Saturday, January 9, 2010

EQ in CA

There has been a major (6.5) magnitude earthquake, about 30 miles offshore of Eureka, California, according to OregonLive:
The quake was felt as far south as Capitola in central California, and as far north as Roseburg in central Oregon, USGS geophysicist Richard Buckmaster said.
FRESNO, Calif -- A 6.5 magnitude earthquake struck off the coast of Northern California Saturday afternoon, shaking buildings south of the Oregon border and knocking out power in several coastal communities.

The U.S. Geological Survey said the quake hit at about 4:27 p.m. about 27 miles from Eureka, a city of about 26,000.

The state's warning center hasn't received any reports of injuries or major damage, California Emergency Management Agency spokeswoman Lori Newquist said.
Chris Rowan just posted these images of the area in his blog, Highly Allochthonous, a few days ago. The first shows the overall tectonic setting of western North America:The spot off of northwestern California where the San Andreas Fault, the Mendocino transform, and the Cascadia "Trench" (Physically, there is no "trench;" it has been filled in with sediment. But there is most certainly a subduction zone) meet is referred to as a triple junction.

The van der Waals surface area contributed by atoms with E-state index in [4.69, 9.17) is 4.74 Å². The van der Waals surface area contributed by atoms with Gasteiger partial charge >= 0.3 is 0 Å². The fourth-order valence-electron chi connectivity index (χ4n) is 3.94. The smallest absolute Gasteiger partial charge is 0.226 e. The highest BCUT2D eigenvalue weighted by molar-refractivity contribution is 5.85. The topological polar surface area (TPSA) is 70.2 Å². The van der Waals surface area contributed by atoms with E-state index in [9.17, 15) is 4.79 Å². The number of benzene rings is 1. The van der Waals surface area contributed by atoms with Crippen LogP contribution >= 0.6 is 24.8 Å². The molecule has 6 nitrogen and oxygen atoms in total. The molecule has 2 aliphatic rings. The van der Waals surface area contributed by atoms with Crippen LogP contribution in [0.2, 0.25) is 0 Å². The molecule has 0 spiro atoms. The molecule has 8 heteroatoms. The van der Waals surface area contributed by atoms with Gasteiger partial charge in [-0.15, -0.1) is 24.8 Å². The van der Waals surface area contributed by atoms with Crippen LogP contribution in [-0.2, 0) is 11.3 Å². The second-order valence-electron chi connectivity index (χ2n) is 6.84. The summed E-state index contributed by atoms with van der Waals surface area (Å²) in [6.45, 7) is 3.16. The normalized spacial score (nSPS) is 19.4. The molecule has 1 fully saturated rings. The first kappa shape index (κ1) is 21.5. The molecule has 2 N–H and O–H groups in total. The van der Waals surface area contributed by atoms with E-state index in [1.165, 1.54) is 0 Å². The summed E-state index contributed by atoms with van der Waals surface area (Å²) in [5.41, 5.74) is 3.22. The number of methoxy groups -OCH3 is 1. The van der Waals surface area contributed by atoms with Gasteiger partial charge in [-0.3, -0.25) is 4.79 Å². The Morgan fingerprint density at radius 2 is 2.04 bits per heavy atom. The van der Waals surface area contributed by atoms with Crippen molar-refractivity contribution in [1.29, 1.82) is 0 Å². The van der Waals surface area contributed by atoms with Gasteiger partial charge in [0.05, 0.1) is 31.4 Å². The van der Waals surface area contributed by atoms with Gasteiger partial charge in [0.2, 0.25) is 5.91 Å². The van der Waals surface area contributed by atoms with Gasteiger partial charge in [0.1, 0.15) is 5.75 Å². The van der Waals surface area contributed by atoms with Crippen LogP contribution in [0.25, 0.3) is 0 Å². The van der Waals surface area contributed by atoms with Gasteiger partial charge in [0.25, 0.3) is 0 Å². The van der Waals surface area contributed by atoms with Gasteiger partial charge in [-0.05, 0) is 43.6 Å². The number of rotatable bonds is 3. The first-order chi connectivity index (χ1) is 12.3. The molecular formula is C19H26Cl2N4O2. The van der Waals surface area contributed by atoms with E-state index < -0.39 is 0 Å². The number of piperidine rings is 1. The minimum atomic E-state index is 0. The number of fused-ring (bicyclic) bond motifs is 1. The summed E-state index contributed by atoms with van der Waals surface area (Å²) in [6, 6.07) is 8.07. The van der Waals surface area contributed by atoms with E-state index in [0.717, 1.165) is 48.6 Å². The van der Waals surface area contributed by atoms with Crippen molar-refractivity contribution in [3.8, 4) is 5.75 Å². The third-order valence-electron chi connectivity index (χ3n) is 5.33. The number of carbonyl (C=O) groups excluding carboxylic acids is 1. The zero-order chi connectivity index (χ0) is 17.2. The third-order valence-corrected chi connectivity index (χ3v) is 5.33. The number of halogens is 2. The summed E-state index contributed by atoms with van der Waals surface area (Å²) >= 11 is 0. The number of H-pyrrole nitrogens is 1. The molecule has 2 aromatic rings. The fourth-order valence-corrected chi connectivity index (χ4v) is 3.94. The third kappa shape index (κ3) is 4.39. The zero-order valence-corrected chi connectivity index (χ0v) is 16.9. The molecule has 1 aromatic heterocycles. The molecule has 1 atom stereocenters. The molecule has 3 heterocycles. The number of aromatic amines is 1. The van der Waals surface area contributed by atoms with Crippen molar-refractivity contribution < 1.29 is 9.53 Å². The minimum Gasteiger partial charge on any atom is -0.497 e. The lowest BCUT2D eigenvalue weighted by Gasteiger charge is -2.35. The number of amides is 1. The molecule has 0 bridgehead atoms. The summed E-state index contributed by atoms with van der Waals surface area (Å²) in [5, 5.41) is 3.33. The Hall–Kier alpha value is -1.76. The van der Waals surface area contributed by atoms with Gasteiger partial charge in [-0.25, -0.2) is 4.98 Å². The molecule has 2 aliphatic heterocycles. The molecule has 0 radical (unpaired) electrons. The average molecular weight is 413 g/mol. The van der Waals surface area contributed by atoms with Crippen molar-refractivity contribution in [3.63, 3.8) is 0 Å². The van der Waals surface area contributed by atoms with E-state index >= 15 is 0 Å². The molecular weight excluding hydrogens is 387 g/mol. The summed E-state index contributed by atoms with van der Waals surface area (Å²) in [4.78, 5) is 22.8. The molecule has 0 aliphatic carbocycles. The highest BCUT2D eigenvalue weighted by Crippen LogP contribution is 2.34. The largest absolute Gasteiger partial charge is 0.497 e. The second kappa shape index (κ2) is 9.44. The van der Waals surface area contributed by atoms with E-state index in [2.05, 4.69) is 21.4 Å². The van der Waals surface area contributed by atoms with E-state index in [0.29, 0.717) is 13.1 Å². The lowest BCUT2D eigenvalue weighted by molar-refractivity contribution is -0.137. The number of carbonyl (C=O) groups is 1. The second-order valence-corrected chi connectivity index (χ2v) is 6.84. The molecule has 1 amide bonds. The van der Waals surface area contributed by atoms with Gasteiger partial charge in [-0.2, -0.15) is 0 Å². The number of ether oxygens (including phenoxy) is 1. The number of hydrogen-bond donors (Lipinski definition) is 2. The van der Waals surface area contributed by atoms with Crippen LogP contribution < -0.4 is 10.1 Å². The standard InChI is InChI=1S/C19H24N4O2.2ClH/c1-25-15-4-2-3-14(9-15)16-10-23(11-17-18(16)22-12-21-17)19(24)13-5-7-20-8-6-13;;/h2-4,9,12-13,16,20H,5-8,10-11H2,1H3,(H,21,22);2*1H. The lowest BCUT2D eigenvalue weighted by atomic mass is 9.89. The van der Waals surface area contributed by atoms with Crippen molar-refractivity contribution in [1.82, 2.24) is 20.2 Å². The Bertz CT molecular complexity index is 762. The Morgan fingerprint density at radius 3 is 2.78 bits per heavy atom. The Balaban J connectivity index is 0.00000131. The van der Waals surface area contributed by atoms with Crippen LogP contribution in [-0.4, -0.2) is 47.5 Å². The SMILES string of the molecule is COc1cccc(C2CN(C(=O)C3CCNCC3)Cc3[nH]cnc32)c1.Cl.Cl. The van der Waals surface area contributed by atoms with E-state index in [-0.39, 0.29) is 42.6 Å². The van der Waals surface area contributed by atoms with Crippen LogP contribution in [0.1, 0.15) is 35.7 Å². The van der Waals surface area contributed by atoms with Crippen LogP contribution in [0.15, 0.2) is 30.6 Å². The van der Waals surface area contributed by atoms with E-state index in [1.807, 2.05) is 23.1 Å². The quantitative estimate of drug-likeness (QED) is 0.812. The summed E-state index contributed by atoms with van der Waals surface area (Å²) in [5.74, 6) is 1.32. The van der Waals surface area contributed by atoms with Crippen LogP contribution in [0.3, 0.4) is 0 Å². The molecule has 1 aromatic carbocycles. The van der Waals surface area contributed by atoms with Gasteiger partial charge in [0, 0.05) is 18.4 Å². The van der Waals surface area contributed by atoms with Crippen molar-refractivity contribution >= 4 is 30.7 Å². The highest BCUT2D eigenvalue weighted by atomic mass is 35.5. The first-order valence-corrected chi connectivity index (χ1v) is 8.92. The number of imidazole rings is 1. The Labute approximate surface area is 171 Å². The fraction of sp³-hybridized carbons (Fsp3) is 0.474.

The second shows a number of places where the direction of streams has been changed by tectonic deformation, leaving behind "wind gaps," places where stream-carved valleys cut through a hill or ridge, but where there is no longer a stream present. I include this primarily to illustrate where Eureka is: it sits beside Humboldt Bay.
I don't feel like explaining exactly how these diagrams work just at this moment (bad geology pun alert), but this indicates a strike-slip movement in the quake; as such, it is unlikely to cause a tsunami. This is from the NCSS Moment Tensor Solution page in the USGS science-technical report on this quake. The more general USGS report is here; also on the latter page, you can report your experience if you live in the region and believe you felt the quake. This kind of web-enabled reporting can be very helpful to scientists trying to understand seismicity in earthquake-prone areas.

Actually, it turns out Chris had posted on these weird "beach ball solutions" for earthquakes just three days before the maps above. (Weird looking if you've never had structural geology, at least)

This is a beautiful area; I have visited maybe a half dozen times. Much of its beauty is due to repeated earthquakes just like this one.

Followup, a few minutes later: Andrew Alden at About Geology and Gary Hayes at Geotripper are on this too.

1 comment:

Rawley said...

Is the Medicino Transform anything like the Manhattan Transfer? I need to expand my musical horizons.